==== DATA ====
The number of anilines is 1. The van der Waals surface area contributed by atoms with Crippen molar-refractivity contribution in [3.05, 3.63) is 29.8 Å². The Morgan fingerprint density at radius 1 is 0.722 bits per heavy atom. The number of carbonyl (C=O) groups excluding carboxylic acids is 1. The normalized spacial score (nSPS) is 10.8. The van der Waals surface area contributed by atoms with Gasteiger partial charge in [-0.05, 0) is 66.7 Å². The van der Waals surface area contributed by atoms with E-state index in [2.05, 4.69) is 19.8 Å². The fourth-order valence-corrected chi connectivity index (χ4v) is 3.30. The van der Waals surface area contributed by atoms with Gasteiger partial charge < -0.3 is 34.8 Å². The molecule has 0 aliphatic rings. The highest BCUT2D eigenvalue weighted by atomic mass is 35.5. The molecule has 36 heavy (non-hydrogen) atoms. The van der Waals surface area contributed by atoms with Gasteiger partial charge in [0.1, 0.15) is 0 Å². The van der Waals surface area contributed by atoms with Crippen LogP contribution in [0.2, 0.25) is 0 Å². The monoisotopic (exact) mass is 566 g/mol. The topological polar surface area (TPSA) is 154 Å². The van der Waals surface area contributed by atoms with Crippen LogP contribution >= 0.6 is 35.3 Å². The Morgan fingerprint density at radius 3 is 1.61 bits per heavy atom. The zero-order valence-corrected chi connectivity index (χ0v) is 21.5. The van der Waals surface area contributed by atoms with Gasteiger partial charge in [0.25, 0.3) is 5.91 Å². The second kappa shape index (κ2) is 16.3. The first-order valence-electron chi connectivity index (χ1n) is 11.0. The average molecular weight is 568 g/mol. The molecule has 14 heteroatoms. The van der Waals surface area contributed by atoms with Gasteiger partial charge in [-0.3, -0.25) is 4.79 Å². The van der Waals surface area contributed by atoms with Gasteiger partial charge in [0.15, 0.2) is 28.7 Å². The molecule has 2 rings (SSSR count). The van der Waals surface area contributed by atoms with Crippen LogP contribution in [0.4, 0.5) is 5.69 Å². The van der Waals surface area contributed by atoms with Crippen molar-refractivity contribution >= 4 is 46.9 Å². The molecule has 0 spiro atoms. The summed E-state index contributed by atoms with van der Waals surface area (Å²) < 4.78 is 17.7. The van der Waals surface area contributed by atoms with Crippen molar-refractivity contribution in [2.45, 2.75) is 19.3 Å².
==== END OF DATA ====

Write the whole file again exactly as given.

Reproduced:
The number of anilines is 1. The van der Waals surface area contributed by atoms with Crippen molar-refractivity contribution in [3.05, 3.63) is 29.8 Å². The Morgan fingerprint density at radius 1 is 0.722 bits per heavy atom. The number of carbonyl (C=O) groups excluding carboxylic acids is 1. The normalized spacial score (nSPS) is 10.8. The van der Waals surface area contributed by atoms with Gasteiger partial charge in [-0.05, 0) is 66.7 Å². The van der Waals surface area contributed by atoms with E-state index in [2.05, 4.69) is 19.8 Å². The fourth-order valence-corrected chi connectivity index (χ4v) is 3.30. The van der Waals surface area contributed by atoms with Gasteiger partial charge < -0.3 is 34.8 Å². The molecule has 0 aliphatic rings. The highest BCUT2D eigenvalue weighted by atomic mass is 35.5. The molecule has 36 heavy (non-hydrogen) atoms. The van der Waals surface area contributed by atoms with Gasteiger partial charge in [0.1, 0.15) is 0 Å². The van der Waals surface area contributed by atoms with Crippen LogP contribution in [0.2, 0.25) is 0 Å². The monoisotopic (exact) mass is 566 g/mol. The topological polar surface area (TPSA) is 154 Å². The van der Waals surface area contributed by atoms with Crippen LogP contribution >= 0.6 is 35.3 Å². The Morgan fingerprint density at radius 3 is 1.61 bits per heavy atom. The zero-order valence-corrected chi connectivity index (χ0v) is 21.5. The van der Waals surface area contributed by atoms with Gasteiger partial charge in [0.25, 0.3) is 5.91 Å². The second kappa shape index (κ2) is 16.3. The first-order valence-electron chi connectivity index (χ1n) is 11.0. The average molecular weight is 568 g/mol. The molecule has 14 heteroatoms. The van der Waals surface area contributed by atoms with Gasteiger partial charge in [-0.3, -0.25) is 4.79 Å². The van der Waals surface area contributed by atoms with Gasteiger partial charge in [0.15, 0.2) is 28.7 Å². The molecule has 2 rings (SSSR count). The van der Waals surface area contributed by atoms with Crippen LogP contribution in [0.4, 0.5) is 5.69 Å². The van der Waals surface area contributed by atoms with Crippen molar-refractivity contribution >= 4 is 46.9 Å². The molecule has 0 spiro atoms. The summed E-state index contributed by atoms with van der Waals surface area (Å²) < 4.78 is 17.7. The van der Waals surface area contributed by atoms with Crippen molar-refractivity contribution in [2.45, 2.75) is 19.3 Å².